"For reversal of this case, it is contended that the court erred in failing to sustain a motion to quash the search warrant issued herein, it being contended that the defendant lived at 1930 E. Alice street and not at 1930 N.E. 10th street. Counsel in his brief states that these two addresses are a block apart; but the evidence in the record does not substantiate this statement. It shows that Alice Street and N. E. 10th street in the place where the search occurred are one and the same, and that 1930 N.E. 10th street and 1930 E. Alice street would be at the same location. In addition, the officer who procured this search warrant knew the defendant, and knew the address, and secured the search warrant for the purpose of searching the defendant's place. The defendant was present, and had charge of the premises at the time of the search * * *."

A search warrant naming John Doe and describing the place to be searched by one of two correct descriptions, comes under the holding of this court in Mitchell v. State, 43 Okla. Cr. 63, 277 P. 260:

"The description of the premises to be searched is sufficient if it enable the officers executing the search warrant to locate the premises to be searched without the aid of any other information save that contained in the search warrant."

See, also, Weisband v. State, 69 Okla. Cr. 79, 100 P.2d 297; Crim v. State, 68 Okla. Cr. 390, 99 P, 2d 185.

There is a conflict in the testimony of the police officers and the defendant as to whether the address given in the search warrant is correct. It has been the uniform

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holding of this court that where there is a conflict in the testimony in the hearing upon a motion to suppress the evidence that the trial court's ruling thereon will not be disturbed if the same is supported by substantial evidence.

Officers Spooner and Long, while armed with the search warrant hereinabove described, followed a known bootlegger into the home of the defendant. They seized a package containing several pints of whisky from the table in the living room. There is a conflict of testimony as to whether or not the defendant was in the room at the time the liquor was found by the officers. There is positive testimony that the defendant was in charge of the premises, that it was a place of public resort, and that it had a reputation as being a place where people congregated for the purpose of buying and drinking intoxicating liquor. The defendant did not testify upon the trial in her own behalf. The evidence is sufficient where the defendant offers no proof to the contrary nor explanation.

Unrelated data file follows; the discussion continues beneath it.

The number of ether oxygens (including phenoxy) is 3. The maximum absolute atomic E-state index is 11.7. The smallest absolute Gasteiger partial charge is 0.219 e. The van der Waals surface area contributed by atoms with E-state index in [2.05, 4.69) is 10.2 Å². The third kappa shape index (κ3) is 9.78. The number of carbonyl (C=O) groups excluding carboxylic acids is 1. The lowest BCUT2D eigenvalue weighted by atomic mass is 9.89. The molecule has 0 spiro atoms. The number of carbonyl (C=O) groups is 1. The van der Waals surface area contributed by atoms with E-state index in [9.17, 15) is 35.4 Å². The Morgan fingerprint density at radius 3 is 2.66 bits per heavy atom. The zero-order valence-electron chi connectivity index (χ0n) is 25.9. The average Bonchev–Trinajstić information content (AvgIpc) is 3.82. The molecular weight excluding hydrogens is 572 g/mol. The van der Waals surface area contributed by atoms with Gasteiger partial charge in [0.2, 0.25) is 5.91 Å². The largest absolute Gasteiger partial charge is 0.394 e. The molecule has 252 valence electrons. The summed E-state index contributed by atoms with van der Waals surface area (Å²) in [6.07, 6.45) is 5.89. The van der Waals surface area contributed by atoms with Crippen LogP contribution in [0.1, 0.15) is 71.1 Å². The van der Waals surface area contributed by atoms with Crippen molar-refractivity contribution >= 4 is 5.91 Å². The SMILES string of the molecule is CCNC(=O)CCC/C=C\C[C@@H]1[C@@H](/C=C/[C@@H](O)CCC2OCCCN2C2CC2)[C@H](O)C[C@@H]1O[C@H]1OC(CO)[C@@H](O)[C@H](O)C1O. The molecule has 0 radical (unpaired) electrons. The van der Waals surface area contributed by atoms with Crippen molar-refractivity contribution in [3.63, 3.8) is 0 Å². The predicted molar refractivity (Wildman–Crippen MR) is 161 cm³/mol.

The state must show either that the place where the liquor was found was in defendant's possession or under his control, or that the intoxicating liquor was his, or that he had possession of same either as owner or employee. Mater v. State, 9 Okla. Cr. 380, 132 P. 383.

The defendant, in her motion for a new trial, contends that two searches of her premises were had the same day, and that only one search warrant was issued. This is a question which should have been raised before the trial court in the hearing on the motion to suppress the evidence. Defendant stated, in her hearing on a motion to suppress the evidence, that Officers Spooner and Long had the search warrant when Officer Kean was not present. Officer Kean testified that he had made a search of the house and had found nothing. Officer Spooner testified that he procured the search warrant and seized the

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liquor. Officer Long testified that he was with Spooner when the liquor was seized.

It thus appears from the record that the officers had a search warrant at the time of their search which is the basis for this prosecution. The question raised, that two searches were made on one warrant, not being presented until after the trial, we hold that such question is waived and may not now be considered.